Faster-paced and noisier than its predecessor, the revved-up sequel's obsession with potty humor will likely have some parents exclaiming "mon Dieu" or, at least, "mon doo-doo." But despite the film's rather frenetic efforts to address pint-sized attention spans, there's plenty to amuse kids and their long-suffering caregivers.
Armed with those trademark satirical and tenderhearted moments, not to mention the Baha Men's ridiculously catchy "Who Let the Dogs Out" on the soundtrack, those irresistible Rugrats should do some gross stuff at the boxoffice before cleaning up on video.
After a funny "Godfather" parody, the new adventure begins when one of Stu Pickles' (voiced by Jack Riley) mechanical Reptar inventions goes seriously on the fritz, and he and the rest of the Rugrats roster is dispatched to Paris, home of the dazzling EuroReptarland amusement park.
It doesn't take long for plotting Angelica (Cheryl Chase) to meet her match with the attraction's kid-hating manager, the Cruella De Vil-lainous Coco La Bouche (Susan Sarandon), who's angling for a major promotion but needs to first set herself up as a loving family person.
She quickly sets her sights on widowed Charles Finster (Michael Bell), whose perpetually congested son Chuckie (Christine Cavanaugh, a k a the voice of Babe the pig) has been pining for a new Mom.
Ultimately, the good guys see through her little scheme -- but not before Angelica, Chuckie, Tommy, Phil, Lil, Baby Dil and company manage to effectively trash the City of Lights.
Once again, the character work is strong, and the celebrity recruits are fun, including Sarandon, being uncharacteristically nasty; John Lithgow as her pretentious personal assistant, Jean-Claude; and, in cameo turns, Debbie Reynolds as Grandpa Lou's new love interest, Tim Curry as a sumo karaoke singer and Casey Kasem as -- surprise -- a DJ.
And while it seems they could have toned it all down a few notches without fear of losing their audience, co-directors Stig Bergqvist and Paul Demeyer -- working from a script credited to J. David Stem and David N. Weiss (both of whom penned "The Rugrats Movie") along with series writers Jill Gorey, Barbara Herndon and Kate Boutilier -- do a good job of keeping things moving, physically and emotionally.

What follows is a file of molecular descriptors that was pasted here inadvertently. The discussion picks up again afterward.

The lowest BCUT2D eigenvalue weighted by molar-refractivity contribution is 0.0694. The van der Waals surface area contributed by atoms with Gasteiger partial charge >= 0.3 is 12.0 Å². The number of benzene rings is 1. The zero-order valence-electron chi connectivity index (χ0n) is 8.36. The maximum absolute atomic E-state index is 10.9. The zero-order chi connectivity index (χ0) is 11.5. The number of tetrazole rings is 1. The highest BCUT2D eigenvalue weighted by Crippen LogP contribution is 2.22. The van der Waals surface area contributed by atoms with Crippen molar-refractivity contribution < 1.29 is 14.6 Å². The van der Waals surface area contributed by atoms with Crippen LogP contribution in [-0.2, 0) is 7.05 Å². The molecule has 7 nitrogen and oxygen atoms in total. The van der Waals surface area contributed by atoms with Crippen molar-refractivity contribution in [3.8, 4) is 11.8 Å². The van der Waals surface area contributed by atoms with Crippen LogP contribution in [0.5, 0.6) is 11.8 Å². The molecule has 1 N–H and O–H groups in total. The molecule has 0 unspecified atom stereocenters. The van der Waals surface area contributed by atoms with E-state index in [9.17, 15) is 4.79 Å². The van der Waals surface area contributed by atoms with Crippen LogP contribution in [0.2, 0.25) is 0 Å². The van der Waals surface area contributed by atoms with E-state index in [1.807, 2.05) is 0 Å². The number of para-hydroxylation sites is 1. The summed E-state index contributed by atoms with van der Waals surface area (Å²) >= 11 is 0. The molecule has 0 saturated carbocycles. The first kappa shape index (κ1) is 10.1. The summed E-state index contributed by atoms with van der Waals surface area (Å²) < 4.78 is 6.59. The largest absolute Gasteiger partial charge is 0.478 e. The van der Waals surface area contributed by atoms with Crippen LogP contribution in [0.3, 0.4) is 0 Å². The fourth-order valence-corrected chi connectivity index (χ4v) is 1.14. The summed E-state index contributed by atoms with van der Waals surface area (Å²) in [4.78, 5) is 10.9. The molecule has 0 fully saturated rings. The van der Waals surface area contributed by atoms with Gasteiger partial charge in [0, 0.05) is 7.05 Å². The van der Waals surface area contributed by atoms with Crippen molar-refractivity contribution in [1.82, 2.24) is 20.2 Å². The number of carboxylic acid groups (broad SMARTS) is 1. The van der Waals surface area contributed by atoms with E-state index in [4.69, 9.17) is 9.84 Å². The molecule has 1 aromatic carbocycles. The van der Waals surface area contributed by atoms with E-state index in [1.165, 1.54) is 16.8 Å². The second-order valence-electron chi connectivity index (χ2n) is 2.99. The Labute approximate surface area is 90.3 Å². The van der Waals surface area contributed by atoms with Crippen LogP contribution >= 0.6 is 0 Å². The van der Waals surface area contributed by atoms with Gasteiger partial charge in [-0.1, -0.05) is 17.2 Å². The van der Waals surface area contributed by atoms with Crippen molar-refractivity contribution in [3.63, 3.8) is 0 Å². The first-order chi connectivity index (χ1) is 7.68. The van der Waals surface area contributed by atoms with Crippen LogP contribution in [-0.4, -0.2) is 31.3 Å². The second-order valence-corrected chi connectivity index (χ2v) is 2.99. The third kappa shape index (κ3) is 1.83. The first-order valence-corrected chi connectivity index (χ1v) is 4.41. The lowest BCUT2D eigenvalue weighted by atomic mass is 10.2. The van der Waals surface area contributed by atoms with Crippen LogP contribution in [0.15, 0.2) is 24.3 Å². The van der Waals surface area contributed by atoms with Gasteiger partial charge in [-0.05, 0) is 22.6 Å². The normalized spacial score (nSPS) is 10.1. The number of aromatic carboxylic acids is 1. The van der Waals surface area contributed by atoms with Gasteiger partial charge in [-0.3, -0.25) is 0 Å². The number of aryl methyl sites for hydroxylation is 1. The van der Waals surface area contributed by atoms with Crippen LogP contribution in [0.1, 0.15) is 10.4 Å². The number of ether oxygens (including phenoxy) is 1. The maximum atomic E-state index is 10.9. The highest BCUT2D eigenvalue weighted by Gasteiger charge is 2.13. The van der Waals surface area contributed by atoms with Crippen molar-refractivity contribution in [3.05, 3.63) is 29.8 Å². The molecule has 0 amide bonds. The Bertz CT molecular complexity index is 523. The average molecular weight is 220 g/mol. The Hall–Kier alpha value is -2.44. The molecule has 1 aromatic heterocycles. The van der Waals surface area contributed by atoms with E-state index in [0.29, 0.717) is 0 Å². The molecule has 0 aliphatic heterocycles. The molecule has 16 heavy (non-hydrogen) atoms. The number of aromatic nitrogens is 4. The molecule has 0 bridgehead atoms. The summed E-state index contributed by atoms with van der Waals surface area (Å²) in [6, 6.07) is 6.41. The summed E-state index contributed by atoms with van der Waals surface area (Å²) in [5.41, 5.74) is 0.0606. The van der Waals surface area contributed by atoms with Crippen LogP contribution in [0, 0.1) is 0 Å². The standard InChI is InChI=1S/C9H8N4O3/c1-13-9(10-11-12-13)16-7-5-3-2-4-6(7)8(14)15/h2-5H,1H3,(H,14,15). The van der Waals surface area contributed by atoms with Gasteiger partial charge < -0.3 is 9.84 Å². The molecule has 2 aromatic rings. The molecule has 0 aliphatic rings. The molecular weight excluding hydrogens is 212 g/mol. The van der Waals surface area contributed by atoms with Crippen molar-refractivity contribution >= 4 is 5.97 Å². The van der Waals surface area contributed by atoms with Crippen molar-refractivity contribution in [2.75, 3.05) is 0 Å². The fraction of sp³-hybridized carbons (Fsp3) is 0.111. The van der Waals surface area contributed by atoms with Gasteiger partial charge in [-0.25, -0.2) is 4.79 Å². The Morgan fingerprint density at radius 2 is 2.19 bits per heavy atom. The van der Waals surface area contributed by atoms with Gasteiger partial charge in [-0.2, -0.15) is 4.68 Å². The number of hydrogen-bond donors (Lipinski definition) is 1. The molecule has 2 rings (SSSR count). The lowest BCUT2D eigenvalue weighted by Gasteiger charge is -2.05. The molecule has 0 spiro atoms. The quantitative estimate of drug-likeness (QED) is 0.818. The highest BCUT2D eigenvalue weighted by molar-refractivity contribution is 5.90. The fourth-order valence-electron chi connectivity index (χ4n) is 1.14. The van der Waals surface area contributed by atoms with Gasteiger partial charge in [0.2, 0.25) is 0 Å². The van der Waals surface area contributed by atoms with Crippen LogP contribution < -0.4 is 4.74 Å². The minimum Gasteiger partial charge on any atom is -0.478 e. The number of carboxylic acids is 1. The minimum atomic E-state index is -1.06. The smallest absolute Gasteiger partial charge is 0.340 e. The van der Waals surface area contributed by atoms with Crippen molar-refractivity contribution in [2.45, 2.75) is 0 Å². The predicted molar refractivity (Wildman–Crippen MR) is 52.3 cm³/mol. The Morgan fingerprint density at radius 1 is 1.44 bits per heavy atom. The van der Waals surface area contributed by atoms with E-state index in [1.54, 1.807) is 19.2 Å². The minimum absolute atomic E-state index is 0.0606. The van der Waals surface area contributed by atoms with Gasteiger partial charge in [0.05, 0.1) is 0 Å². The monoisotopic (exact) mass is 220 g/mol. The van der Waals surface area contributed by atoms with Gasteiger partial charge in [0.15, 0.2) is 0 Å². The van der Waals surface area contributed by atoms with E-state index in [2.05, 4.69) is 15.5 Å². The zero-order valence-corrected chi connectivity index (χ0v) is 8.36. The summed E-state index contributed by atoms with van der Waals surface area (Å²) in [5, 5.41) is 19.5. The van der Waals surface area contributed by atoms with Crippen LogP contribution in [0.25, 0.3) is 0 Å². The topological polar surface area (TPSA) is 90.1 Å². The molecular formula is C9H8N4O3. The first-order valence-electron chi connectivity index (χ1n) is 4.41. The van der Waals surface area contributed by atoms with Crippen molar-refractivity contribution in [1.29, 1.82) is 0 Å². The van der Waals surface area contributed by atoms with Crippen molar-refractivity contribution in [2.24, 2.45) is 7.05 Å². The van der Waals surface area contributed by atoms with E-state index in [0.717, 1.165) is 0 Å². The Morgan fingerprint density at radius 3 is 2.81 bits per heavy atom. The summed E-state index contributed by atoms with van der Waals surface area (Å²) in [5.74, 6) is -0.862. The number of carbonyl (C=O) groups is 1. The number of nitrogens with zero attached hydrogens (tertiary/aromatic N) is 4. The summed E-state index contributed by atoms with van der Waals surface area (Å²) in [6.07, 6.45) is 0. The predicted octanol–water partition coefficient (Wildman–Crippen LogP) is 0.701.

Technically speaking, the animation, while definitely not state-of-the-art, is richer than that found on the TV version. The computer-generated images have been retouched by hand to give the characters more warmth.
In addition to those infectious "Dogs", the inspired Maverick soundtrack surrounds the bouncy Mark Mothersbaugh score with similarly energetic tracks by the likes of Big Bad Voodoo Daddy, Isaac Hayes and TLC's "T-Boz" Watkins as well as quieter things by Cyndi Lauper and Sinead O'Connor.
RUGRATS IN PARIS: THE MOVIE
Paramount Pictures and Nickelodeon Movies
present a Klasky/Csupo production
Directors: Stig Bergqvist, Paul Demeyer
Producers: Arlene Klasky, Gabor Csupo
Screenwriters: J. David Stern & David N. Weiss, Jill Gorey & Barbara Herndon, Kate Boutilier
Executive producers: Albie Hecht, Julia Pistor, Eryk Casemiro, Hal Waite
Production designer: Dima Malantichev
Editor: John Bryant
Music: Mark Mothersbaugh
Music supervisor: George Acogny
Coco La Bouche: Susan Sarandon
Jean-Claude: John Lithgow
Tommy Pickles: E.G. Daily
Chuckie Finster: Christine Cavanaugh
Phil and Lil Deville: Kath Soucie
Angelica Pickles: Cheryl Chase
Stu Pickles: Jack Riley
Chas Finster: Michael Bell
Kira Watanabe: Julia Kato
Kimi: Dionne Quan
Running time - 86 minutes
MPAA rating: G